What do we mean by “truth?” What do we mean by “Creator?” What do we mean by “endowed?” Who counts as a “human being?” What do we mean by a “right?” What do we mean by each of these terms, “life,” “liberty” and “well-being?” None of these words can be satisfactorily defined. Yet these words, symbolizing the depths of our experiences and visions as human beings, orient some of the foundations of the moral reality in which we live.
The laws, norms and values expressed in our Torah portions indicate a moral reality in the background, but the meaning of that moral reality is always under dispute.
For example, a nation may proclaim that one of its visions is to establish “justice for all,” but if few believe that justice exists, or many think that the word is meaningless, there can be no moral commitment to achieve “justice for all.”
Put simply, when we study the idea of “nomos and narrative,” we are invited into the deep discussion of the meaning of law in the symbolic world in which the law exists.
This idea may be applied directly to each of our lives. We all live in a “nomos,” a world of values, norms and behavioral rules. We typically don’t reflect or philosophize about this very much. Our actions and expectations are usually unconsciously guided by our inner nomos. Unless we philosophize or reflect, we only become aware of this moral reality when we believe that someone else has violated our nomos – or when we become aware that we ourselves are in violation of our own values.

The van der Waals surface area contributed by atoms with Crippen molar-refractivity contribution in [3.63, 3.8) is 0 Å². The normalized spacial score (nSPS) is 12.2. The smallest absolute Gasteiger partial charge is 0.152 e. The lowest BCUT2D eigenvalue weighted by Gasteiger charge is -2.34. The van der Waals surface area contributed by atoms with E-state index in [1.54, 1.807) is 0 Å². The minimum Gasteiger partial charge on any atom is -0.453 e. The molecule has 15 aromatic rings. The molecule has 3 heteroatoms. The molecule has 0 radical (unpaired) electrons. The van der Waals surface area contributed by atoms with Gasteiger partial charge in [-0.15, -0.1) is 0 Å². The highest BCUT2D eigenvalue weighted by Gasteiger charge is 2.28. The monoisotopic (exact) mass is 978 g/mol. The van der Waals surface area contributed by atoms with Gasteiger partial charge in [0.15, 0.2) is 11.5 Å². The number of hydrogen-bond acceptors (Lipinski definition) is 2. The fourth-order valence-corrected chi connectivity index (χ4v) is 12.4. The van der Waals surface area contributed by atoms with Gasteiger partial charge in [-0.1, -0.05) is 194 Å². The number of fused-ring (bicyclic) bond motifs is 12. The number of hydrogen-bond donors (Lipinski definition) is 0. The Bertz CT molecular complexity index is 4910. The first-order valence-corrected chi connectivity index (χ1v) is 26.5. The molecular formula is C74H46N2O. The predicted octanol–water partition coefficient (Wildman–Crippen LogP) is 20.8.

When we reflect deeply about the moral reality to which we are committed, we inevitably discover that we each have thoughts, feelings, emotions, drives, impulses and images that live contrary to our moral commitments.
Let me give an example that you probably have seen in a movie or TV show. The crooks perform a heist. They divide up the loot. The leader adjures the gang, “Now don’t go spending this money for at least a year. Don’t go buying things that will bring us to the attention of the cops.” The gang agrees – they’ve made a moral commitment to each other, “honor among thieves.”
Once we observe that the writer has cared to include this scene, we know what happens next. Somebody is going to break bad. Someone is going to go buy a car or a watch. Someone is going to get whacked. Reality is like an inattentive parent – they only pay attention when someone is not in compliance. Then reality can make its presence know, strongly.
What drove that thief not to keep the commitment to stay under the radar of the cops? The shadow knows.
Point being that we each live in a nomos, a world of values, norms and behaviors. We also all have within us an inner world, a shadow self, that exists in direct opposition to our nomos. Most of us can regulate that oppositional world, consciously or by habit. Until we can’t.
Hence our Torah portions – norms and moral crises, law and disorder, crime and punishment, entropy and the moral commitment to make the center hold.
Hence also Rosh Hashanah and Yom Kippur. Rosh Hashanah ought to be a deep meditation on our world of values, norms and behaviors and then a resulting moral commitment to uphold that world. We then spend 10 days meditating on that nomos and our own tendency to live contrary to it. Yom Kippur is the day when we squarely face the shadow, the contrary self.
Will we own up to the moments when we break bad from our values, and will we do whatever it takes to bring our destructiveness under control?
The shadow thinks it knows. We have to know better than the shadow.